In 1981 the United Nations General Assembly passed resolution 36/67 declaring an International Day of Peace. In 2001, the United Nations General Assembly adopted a new resolution 55/282 declaring 21 September of each year as the International Day of Peace. The intention of the resolution is to have the entire world observe a day of peace and nonviolence.
In the Netherlands, Black Peter is Santa's helper who judges which children were bad during the year. Children are told that Black Peter will enter the house through the chimney and leave a bundle of sticks or salt in their shoes instead of candy if they have been bad. Extremely bad children, they are told, will be put into Black Peter's gunny bag and carried off.
Originally in May, All Saint's Day was moved to November 1st by religious leaders in the hopes of overshadowing the Pagan holiday All Hallow's Eve (Halloween). All Saint's Day recognizes and honors all the saints of the Christian church. Historically, this day is referred to as Hallomas.
Saturnalia, or the festival of Saturn, was celebrated in ancient Rome at the end of the vintage and harvesting to honor Saturn, the god of agriculture. As part of the festivities, masters served their slaves--an acknowledgment of the equality of rank and lack of class distinctions which existed during the golden age (supposedly ruled over by Saturn). Other observances included the exchanging of gifts, offering of sacrifices, and unrestrained merrymaking.
Established in California by Dr. Maulana Karenga in 1966, Kwanzaa is a 7-day festival celebrating the African American people, their culture, history, and community. Kwanzaa, which means "first fruits of the harvest" in the African language Kiswahili, has gained tremendous acceptance and is now celebrated all over the world--especially in the U.S., Africa, and the Caribbean. Despite some misconceptions, Kwanzaa is neither political nor religious in nature and is not a substitute for Christmas. Kwanzaa begins on December 26th and continues until New Years Day, January 1st.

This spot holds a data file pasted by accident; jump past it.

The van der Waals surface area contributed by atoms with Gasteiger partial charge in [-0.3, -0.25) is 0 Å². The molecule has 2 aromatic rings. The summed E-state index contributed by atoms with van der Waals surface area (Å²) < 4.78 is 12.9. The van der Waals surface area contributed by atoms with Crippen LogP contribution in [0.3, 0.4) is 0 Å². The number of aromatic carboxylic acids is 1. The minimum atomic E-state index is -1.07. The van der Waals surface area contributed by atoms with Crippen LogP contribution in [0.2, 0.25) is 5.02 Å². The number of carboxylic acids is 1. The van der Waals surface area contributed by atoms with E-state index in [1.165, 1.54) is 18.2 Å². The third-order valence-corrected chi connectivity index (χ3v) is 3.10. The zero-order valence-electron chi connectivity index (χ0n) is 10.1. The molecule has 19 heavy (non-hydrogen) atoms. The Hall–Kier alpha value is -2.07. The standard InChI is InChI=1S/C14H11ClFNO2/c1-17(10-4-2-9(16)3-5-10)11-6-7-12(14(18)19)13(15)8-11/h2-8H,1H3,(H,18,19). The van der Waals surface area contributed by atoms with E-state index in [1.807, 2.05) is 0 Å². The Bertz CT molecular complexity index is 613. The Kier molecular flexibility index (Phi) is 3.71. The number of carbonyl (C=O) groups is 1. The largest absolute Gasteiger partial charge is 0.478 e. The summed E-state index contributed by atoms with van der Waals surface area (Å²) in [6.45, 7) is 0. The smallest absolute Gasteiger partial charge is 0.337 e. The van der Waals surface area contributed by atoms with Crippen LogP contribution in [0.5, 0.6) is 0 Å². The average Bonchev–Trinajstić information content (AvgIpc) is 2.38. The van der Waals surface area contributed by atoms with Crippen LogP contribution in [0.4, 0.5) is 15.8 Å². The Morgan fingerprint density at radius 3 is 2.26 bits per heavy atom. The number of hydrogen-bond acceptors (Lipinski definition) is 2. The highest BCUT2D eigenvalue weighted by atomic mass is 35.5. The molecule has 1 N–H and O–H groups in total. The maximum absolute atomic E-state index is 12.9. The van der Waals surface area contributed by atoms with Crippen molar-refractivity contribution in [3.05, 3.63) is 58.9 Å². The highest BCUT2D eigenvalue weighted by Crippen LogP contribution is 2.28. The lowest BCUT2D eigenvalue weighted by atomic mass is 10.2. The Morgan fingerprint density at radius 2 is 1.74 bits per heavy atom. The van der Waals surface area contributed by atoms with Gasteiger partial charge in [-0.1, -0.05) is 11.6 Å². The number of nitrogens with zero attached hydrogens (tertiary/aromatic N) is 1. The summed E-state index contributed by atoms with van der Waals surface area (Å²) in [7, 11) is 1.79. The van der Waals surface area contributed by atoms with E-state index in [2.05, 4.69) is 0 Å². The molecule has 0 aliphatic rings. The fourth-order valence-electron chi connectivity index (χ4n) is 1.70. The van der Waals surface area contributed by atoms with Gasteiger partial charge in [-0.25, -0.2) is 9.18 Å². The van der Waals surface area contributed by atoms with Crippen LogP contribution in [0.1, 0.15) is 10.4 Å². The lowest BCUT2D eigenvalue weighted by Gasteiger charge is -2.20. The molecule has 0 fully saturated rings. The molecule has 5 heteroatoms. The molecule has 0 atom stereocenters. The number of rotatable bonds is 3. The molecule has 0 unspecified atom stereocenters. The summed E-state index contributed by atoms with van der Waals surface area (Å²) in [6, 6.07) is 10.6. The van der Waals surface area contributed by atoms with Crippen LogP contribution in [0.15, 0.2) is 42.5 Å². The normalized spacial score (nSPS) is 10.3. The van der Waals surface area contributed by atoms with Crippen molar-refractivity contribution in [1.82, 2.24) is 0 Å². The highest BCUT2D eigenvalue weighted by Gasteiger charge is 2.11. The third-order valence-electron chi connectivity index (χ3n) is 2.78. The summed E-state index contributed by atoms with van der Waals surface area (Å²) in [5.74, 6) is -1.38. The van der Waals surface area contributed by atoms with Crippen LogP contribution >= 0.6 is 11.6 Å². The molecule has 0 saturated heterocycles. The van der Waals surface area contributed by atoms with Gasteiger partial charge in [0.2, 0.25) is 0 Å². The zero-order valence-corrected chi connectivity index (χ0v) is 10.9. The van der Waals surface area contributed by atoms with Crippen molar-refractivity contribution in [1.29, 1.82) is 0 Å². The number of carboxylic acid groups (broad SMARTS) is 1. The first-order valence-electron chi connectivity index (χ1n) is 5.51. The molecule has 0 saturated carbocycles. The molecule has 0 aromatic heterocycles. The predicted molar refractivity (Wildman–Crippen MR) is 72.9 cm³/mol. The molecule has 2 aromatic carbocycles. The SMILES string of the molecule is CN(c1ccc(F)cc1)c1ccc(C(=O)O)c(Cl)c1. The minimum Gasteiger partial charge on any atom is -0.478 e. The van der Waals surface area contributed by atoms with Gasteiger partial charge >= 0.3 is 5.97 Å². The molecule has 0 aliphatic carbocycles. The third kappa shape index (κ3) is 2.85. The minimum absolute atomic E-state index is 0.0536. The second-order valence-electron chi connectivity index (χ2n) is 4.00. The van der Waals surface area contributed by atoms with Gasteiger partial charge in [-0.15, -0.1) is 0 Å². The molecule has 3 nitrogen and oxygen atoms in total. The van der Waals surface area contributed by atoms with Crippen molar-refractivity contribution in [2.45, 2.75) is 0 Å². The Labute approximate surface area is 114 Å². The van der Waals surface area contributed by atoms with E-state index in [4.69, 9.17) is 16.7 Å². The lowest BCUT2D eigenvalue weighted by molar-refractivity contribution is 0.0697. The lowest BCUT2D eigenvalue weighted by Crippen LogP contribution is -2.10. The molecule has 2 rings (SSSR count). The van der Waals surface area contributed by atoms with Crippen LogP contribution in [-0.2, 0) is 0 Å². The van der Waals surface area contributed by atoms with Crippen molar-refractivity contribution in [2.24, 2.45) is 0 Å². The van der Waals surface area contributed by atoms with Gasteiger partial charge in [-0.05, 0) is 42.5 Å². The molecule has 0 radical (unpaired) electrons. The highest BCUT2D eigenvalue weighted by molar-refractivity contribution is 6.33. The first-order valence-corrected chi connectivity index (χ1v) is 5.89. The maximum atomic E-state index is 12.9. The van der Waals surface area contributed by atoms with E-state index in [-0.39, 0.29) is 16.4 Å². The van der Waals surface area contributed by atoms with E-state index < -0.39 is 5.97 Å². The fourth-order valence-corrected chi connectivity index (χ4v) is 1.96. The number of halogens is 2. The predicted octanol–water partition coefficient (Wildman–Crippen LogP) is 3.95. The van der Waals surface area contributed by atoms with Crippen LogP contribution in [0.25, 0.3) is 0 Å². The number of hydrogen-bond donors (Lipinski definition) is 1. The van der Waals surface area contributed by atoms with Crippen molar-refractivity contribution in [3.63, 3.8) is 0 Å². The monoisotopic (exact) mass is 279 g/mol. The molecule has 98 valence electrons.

The very first Father's Day celebration took place in Spokane, Washington in 1910. A woman named Sonora Smart Dodd came up with the idea while listening to a Mother's Day sermon. Having lost her mother at an early age, Sonora was raised primarily by her father and thought he deserved a day of appreciation. Because her father was born in June, she chose June 19, 1910 to hold the first Father's Day celebration. In 1966, President Lyndon Johnson made it official, proclaiming the third Sunday in June as Father's Day.
In 1605, Guy Fawkes conspired in the Gunpowder Plot to blow up King James the First and members of both Houses of Parliament. He was caught red-handed in the cellar below the House on November 4, 1605, tortured and executed. Guy Fawkes Day is still celebrated in Britain every year on November 5 with bonfires, fireworks and the burning of the "guy", usually a grotesque effigy.
Rosh Hashanah celebrates the Jewish New Year and the creation of the world. It is one of the holiest days of the Jewish year. The Bible refers to this holiday as Yom Ha-Zikkaron (the day of remembrance) or Yom Teruah (the day of the sounding of the shofar). The holiday was instituted in Leviticus 23:24-25.
The ancient Romans believed that Lemures, or Larvae, vampire-like ghosts of the dead, returned to haunt their living relatives and cause them harm. In order to exorcise these malevolent spirits and banish them from the home, ritual observances called Lemuria were held annually on May 9, 11, and 13. These rituals required the father of every home to rise at midnight, purify his hands, toss black beans for the spirits to gather, and entreat his dead ancestors to return to the spirit world.
Juneteenth Day celebrates and symbolizes the end of slavery in the United States. President Abraham Lincoln issued the Emancipation Proclamation on September 22, 1862. But, it was not until June 19, 1865, when General George Granger rode into Galveston, Texas with his troops and issued Order Number 3, that all slaves were finally freed.